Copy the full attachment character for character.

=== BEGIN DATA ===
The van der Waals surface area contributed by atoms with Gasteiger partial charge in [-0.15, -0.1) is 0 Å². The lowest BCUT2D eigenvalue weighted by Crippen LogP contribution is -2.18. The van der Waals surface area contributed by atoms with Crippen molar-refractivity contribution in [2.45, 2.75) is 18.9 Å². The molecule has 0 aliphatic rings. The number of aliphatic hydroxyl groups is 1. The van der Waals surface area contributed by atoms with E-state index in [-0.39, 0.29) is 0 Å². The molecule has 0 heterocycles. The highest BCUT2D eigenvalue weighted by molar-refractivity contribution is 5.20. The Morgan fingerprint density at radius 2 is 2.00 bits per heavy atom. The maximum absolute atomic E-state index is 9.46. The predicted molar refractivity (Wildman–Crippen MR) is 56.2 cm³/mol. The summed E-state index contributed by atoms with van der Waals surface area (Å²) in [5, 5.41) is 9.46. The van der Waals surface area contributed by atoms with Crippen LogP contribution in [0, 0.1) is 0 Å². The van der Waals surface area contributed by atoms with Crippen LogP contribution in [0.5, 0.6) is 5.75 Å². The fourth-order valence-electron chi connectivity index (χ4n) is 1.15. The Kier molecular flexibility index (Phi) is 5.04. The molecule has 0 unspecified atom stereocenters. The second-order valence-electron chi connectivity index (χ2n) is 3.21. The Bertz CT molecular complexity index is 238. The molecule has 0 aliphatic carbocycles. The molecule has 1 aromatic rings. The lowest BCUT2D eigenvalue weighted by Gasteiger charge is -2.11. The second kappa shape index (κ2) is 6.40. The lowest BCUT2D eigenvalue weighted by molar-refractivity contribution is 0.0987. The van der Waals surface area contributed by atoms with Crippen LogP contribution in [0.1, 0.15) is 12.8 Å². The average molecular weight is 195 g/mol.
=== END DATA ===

The van der Waals surface area contributed by atoms with Gasteiger partial charge in [-0.15, -0.1) is 0 Å². The lowest BCUT2D eigenvalue weighted by Crippen LogP contribution is -2.18. The van der Waals surface area contributed by atoms with Crippen molar-refractivity contribution in [2.45, 2.75) is 18.9 Å². The molecule has 0 aliphatic rings. The number of aliphatic hydroxyl groups is 1. The van der Waals surface area contributed by atoms with E-state index in [-0.39, 0.29) is 0 Å². The molecule has 0 heterocycles. The highest BCUT2D eigenvalue weighted by molar-refractivity contribution is 5.20. The Morgan fingerprint density at radius 2 is 2.00 bits per heavy atom. The maximum absolute atomic E-state index is 9.46. The predicted molar refractivity (Wildman–Crippen MR) is 56.2 cm³/mol. The summed E-state index contributed by atoms with van der Waals surface area (Å²) in [5, 5.41) is 9.46. The van der Waals surface area contributed by atoms with Crippen LogP contribution in [0, 0.1) is 0 Å². The van der Waals surface area contributed by atoms with Crippen LogP contribution in [0.5, 0.6) is 5.75 Å². The fourth-order valence-electron chi connectivity index (χ4n) is 1.15. The Kier molecular flexibility index (Phi) is 5.04. The molecule has 0 unspecified atom stereocenters. The second-order valence-electron chi connectivity index (χ2n) is 3.21. The Bertz CT molecular complexity index is 238. The molecule has 0 aliphatic carbocycles. The molecule has 1 aromatic rings. The lowest BCUT2D eigenvalue weighted by Gasteiger charge is -2.11. The second kappa shape index (κ2) is 6.40. The lowest BCUT2D eigenvalue weighted by molar-refractivity contribution is 0.0987. The van der Waals surface area contributed by atoms with Crippen LogP contribution in [0.1, 0.15) is 12.8 Å². The average molecular weight is 195 g/mol.